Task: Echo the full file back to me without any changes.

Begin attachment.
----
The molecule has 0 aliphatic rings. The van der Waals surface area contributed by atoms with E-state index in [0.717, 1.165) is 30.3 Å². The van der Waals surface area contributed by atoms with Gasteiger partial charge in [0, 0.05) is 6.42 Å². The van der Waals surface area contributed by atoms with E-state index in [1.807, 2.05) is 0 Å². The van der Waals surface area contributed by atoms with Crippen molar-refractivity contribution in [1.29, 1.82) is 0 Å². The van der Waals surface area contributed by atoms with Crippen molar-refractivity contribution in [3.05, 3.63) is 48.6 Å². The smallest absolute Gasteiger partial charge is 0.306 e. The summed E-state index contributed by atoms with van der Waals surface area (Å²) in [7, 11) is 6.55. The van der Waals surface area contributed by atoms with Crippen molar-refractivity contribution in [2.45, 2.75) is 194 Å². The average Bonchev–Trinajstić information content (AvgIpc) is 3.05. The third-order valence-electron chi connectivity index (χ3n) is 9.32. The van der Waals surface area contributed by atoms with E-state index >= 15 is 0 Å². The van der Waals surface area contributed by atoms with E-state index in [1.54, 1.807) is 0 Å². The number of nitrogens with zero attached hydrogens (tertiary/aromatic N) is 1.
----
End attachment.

The molecule has 0 aliphatic rings. The van der Waals surface area contributed by atoms with E-state index in [0.717, 1.165) is 30.3 Å². The van der Waals surface area contributed by atoms with Gasteiger partial charge in [0, 0.05) is 6.42 Å². The van der Waals surface area contributed by atoms with E-state index in [1.807, 2.05) is 0 Å². The van der Waals surface area contributed by atoms with Crippen molar-refractivity contribution in [1.29, 1.82) is 0 Å². The van der Waals surface area contributed by atoms with Crippen molar-refractivity contribution in [3.05, 3.63) is 48.6 Å². The smallest absolute Gasteiger partial charge is 0.306 e. The summed E-state index contributed by atoms with van der Waals surface area (Å²) in [7, 11) is 6.55. The van der Waals surface area contributed by atoms with Crippen molar-refractivity contribution in [2.45, 2.75) is 194 Å². The average Bonchev–Trinajstić information content (AvgIpc) is 3.05. The third-order valence-electron chi connectivity index (χ3n) is 9.32. The van der Waals surface area contributed by atoms with E-state index >= 15 is 0 Å². The van der Waals surface area contributed by atoms with E-state index in [1.54, 1.807) is 0 Å². The number of nitrogens with zero attached hydrogens (tertiary/aromatic N) is 1.